Does Go Tell It on the Mountain portray religion as evil?  

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People, in this novel, are good and evil. Religion is neither good nor evil but serves varying purposes depending on the characters we choose to look at. Religion is clearly a central element of the novel and has a great power over the family and community life depicted in the book. 

Isolating or reducing the value of religion, however, down to a qualification of good or bad will lead us away from identifying the way that John's religious experience forms the positive basis for his maturation and the way that John's father uses religion as a means to dominate his family (negatively).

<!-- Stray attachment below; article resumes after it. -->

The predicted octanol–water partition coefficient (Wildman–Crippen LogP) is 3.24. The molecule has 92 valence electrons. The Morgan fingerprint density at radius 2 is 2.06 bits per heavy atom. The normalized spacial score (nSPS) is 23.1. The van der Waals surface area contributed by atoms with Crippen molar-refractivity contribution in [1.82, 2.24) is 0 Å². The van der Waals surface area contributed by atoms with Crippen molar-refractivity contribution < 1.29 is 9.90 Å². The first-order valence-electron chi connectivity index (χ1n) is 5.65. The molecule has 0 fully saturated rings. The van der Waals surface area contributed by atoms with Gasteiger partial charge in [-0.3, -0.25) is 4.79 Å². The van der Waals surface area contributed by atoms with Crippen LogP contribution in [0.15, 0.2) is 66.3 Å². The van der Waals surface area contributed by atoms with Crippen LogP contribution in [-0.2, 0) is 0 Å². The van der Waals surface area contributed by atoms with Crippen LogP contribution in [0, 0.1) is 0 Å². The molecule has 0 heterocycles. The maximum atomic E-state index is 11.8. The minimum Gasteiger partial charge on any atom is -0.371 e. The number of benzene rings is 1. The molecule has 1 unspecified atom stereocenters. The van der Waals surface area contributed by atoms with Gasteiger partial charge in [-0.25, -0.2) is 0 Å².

Another character, Elisha, has a positive connection to religion and to John. If Elisha were the only figure in the church, we would certainly say that religion has a positive value in the novel. 

The mixed values associated with religion and religious experience can be found in this line, uttered by Gabriel after John's ecstatic experience: 

His stepfather is hesitant to believe in John's spiritual conversion and points out that "it ain't all in the singing and the shouting—the way of holiness is a hard way."

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